Plasmodium falciparum histones induce endothelial proinflammatory response and barrier dysfunction

Mark R. Gillrie, Kristine Lee, D. Channe Gowda, Shevaun P. Davis, Marc Monestier, Liwang Cui, Tran Tinh Hien, Nicholas P.J. Day, May Ho

Research output: Contribution to journalArticlepeer-review

62 Scopus citations

Abstract

Plasmodium falciparum is a protozoan parasite of human erythrocytes that causes the most severe form of malaria. Severe P. falciparum infection is associated with endothelial activation and permeability, which are important determinants of the outcome of the infection. How endothelial cells become activated is not fully understood, particularly with regard to the effects of parasite subcomponents. We demonstrated that P. falciparum histones extracted from merozoites (HeH) directly stimulated the production of IL-8 and other inflammatory mediators by primary human dermal microvascular endothelial cells through a signaling pathway that involves Src family kinases and p38 MAPK. The stimulatory effect of HeH and recombinant P. falciparum H3 (PfH3) was abrogated by histone-specific antibodies. The release of nuclear contents on rupture of infected erythrocytes was captured by live cell imaging and confirmed by detecting nucleosomes in the supernatants of parasite cultures. HeH and recombinant parasite histones also induced endothelial permeability through a charge-dependent mechanism that resulted in disruption of junctional protein expression and cell death. Recombinant human activated protein C cleaved HeH and PfH3 and abrogated their proinflammatory effects. Circulating nucleosomes of both human and parasite origin were detected in the plasma of patients with falciparum malaria and correlated positively with disease severity. These results support a pathogenic role for both host- and pathogen-derived histones in P. falciparum-caused malaria.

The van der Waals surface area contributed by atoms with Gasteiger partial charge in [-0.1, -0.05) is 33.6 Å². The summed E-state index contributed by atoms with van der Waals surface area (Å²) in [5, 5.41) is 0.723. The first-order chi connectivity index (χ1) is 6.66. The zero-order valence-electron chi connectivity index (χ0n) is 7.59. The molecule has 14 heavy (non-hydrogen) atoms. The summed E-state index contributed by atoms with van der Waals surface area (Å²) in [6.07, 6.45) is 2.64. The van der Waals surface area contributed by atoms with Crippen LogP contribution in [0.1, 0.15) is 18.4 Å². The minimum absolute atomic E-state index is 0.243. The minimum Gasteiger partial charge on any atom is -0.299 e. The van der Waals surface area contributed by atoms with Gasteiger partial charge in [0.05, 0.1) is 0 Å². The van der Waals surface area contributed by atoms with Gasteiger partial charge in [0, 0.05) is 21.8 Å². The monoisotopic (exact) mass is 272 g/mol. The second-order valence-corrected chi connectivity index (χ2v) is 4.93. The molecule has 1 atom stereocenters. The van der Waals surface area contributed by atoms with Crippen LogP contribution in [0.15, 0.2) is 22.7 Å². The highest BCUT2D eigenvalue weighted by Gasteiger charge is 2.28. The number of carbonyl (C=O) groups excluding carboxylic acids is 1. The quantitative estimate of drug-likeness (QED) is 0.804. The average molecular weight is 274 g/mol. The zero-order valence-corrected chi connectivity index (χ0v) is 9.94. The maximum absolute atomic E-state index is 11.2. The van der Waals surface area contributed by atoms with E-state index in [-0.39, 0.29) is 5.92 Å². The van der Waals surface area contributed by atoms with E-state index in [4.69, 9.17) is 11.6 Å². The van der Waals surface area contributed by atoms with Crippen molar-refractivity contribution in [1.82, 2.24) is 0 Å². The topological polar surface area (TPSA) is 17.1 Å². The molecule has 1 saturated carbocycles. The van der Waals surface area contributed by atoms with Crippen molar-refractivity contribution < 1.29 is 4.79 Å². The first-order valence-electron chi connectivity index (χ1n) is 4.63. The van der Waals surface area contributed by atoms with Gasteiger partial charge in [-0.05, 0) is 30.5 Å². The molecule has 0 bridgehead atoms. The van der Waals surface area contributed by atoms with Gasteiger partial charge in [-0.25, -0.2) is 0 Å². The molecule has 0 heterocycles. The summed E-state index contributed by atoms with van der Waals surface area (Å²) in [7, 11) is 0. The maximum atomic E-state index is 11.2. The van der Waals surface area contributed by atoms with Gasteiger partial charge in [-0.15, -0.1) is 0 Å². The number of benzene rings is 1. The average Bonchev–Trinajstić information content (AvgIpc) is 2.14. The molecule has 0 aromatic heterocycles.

Original languageEnglish (US)
Pages (from-to)1028-1039
Number of pages12
JournalAmerican Journal of Pathology
Volume180
Issue number3
DOIs
StatePublished - Mar 2012

All Science Journal Classification (ASJC) codes

  • Pathology and Forensic Medicine

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